There are also various species of cowpea or beans present globally, and though they may be commonly referred to as beans, they have names specific to them, this includes Black-eyed peas which are popularly referred to as White or Brown beans, Adzuki beans, Sweet beans, Black Beans, Chickpeas, Kidney beans, Mung beans, Pigeon peas, Pinto beans, Bambara beans etc.
In some countries, beans have its own local names such as Chawli for Blackeye beans in India, Chori for Adzuki beans in India, Ewa for Blackeye beans in Nigeria and also Black Beans (popularly called Akidi), Pigeon peas (fio-fio).
Beans in most countries, especially in Africa is the primary protein food source and can be specially cooked by boiling either as white beans or porridge beans; in Brazil, the black beans are cooked and served with stew and the food delicacy is known as Feijoada.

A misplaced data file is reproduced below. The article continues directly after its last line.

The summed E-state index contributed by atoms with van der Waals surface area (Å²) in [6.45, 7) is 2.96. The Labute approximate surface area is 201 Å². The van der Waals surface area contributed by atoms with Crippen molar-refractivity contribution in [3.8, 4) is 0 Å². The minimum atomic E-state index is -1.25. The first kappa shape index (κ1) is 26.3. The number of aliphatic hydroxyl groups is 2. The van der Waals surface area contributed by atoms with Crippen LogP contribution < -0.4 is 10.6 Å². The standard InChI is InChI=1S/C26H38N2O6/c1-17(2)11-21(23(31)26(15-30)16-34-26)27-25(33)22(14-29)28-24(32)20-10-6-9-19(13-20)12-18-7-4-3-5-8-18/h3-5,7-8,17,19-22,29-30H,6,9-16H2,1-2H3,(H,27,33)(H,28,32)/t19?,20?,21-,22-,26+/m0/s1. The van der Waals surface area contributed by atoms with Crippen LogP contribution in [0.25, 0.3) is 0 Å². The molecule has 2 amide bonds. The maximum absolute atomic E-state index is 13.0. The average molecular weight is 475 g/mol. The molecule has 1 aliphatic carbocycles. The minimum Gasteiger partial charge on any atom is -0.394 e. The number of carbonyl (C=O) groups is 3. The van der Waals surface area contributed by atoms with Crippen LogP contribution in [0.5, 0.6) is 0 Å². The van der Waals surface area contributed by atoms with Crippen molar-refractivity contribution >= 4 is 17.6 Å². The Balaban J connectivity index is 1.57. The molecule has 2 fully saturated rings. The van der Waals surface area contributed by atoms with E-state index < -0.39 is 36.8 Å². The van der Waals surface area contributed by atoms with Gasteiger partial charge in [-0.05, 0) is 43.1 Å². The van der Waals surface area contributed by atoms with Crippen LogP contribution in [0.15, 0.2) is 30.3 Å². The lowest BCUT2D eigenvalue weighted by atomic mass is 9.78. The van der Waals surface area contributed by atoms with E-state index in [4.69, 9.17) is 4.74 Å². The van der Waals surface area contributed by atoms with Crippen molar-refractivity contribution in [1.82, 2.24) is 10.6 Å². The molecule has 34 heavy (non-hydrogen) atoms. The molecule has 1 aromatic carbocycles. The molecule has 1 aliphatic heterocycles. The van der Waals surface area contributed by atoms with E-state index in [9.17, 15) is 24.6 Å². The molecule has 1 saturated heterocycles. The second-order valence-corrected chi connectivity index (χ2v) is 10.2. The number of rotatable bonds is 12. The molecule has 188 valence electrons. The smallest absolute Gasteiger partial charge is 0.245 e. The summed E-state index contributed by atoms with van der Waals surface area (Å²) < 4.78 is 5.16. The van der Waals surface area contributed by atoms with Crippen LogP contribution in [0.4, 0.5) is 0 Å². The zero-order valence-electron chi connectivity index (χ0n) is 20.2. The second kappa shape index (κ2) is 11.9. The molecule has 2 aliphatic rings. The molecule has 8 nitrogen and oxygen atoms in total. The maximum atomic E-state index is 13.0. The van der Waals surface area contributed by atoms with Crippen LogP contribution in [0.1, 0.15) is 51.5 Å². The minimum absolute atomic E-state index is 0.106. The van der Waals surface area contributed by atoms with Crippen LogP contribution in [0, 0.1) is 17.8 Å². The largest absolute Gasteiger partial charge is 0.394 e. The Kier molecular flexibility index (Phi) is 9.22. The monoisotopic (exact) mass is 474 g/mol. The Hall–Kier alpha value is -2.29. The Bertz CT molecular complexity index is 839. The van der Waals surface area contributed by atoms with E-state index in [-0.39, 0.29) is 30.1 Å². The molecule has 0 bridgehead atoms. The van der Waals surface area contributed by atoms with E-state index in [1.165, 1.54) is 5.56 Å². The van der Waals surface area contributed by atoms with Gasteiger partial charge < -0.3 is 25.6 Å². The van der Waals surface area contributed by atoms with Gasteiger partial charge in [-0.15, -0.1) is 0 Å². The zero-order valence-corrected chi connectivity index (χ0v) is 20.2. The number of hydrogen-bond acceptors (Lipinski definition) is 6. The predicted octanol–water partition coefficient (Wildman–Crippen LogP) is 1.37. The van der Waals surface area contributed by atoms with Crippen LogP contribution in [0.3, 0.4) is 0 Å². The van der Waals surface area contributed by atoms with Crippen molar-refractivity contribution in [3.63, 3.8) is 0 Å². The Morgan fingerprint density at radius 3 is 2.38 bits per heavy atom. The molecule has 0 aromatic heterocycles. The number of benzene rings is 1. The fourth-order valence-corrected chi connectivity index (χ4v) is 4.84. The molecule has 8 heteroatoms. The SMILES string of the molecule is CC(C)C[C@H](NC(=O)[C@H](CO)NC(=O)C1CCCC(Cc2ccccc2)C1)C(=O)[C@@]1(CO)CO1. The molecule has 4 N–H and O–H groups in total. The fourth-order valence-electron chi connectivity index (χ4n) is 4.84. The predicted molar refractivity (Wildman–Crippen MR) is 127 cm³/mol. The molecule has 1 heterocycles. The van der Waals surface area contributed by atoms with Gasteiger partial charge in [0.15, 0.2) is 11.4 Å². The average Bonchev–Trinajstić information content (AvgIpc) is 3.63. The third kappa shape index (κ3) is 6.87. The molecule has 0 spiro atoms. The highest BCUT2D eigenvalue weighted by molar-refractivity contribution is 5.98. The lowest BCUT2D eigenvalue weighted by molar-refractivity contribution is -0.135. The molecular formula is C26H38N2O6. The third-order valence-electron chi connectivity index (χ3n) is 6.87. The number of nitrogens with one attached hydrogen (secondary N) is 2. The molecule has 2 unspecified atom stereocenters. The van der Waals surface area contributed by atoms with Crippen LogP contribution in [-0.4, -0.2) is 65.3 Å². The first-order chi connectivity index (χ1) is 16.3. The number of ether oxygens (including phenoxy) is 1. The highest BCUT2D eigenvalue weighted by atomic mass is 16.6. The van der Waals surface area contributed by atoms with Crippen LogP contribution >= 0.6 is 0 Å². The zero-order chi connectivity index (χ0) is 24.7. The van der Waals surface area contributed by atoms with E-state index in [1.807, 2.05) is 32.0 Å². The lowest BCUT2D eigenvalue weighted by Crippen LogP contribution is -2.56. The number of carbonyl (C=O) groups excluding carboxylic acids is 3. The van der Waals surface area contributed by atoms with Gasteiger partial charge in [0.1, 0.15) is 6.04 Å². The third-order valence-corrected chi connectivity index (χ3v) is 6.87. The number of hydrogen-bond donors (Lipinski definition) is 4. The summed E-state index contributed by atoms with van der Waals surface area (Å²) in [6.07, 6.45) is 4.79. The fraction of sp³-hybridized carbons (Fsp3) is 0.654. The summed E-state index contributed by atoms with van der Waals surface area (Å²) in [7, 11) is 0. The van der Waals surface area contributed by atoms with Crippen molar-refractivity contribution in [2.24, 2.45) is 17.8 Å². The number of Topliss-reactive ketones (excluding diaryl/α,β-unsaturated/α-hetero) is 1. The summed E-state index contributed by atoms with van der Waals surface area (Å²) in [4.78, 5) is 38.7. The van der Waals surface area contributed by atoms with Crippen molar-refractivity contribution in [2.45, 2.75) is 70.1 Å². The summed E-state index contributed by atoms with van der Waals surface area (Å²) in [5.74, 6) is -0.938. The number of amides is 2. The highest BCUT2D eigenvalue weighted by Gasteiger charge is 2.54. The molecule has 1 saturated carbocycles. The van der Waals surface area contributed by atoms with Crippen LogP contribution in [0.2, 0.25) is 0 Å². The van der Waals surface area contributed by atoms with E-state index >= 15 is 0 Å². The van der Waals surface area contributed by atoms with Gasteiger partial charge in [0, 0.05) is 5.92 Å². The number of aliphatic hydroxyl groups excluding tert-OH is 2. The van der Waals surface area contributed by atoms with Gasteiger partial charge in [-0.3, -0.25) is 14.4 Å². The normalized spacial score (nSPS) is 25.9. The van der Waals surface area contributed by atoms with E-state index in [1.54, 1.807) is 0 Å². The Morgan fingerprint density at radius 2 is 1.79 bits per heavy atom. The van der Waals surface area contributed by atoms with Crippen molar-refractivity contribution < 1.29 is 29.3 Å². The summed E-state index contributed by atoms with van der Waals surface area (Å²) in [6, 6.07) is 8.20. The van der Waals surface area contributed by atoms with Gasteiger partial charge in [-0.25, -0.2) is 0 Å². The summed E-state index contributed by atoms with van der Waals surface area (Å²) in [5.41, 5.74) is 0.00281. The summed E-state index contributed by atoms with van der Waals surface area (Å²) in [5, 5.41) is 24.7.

Cowpea or beans can also be processed into various nutritional grades of products for diverse purposes while maintaining its nutritional value.
Beans can be grounded into flour known as beans flour which is used in the making of moi-moi (beans pudding), Akara (beanballs or cakes) and can be commercially used as a baking flour too.
Cowpea And Nutritional Benefits
The antioxidants which are present in cowpeas and other legumes helps in the removal of the chemical substances or toxins in the body, thereby providing the body with a better health condition.
Just like other proteinous foods, cowpeas contains also tryptophan which helps to induce sleep and can help alleviate other related sleep disorders such as sleep apnea, insomnia and more.
It also helps stabilize mood swings, restless especially in the night, anxiety and more.
Helps in Weight Management
It also helps in weight loss, as the fibre (dietary fibre) content in cowpeas or beans can help in reducing appetite and craving for foods thereby eliminating situations of extra foods intake or overeating.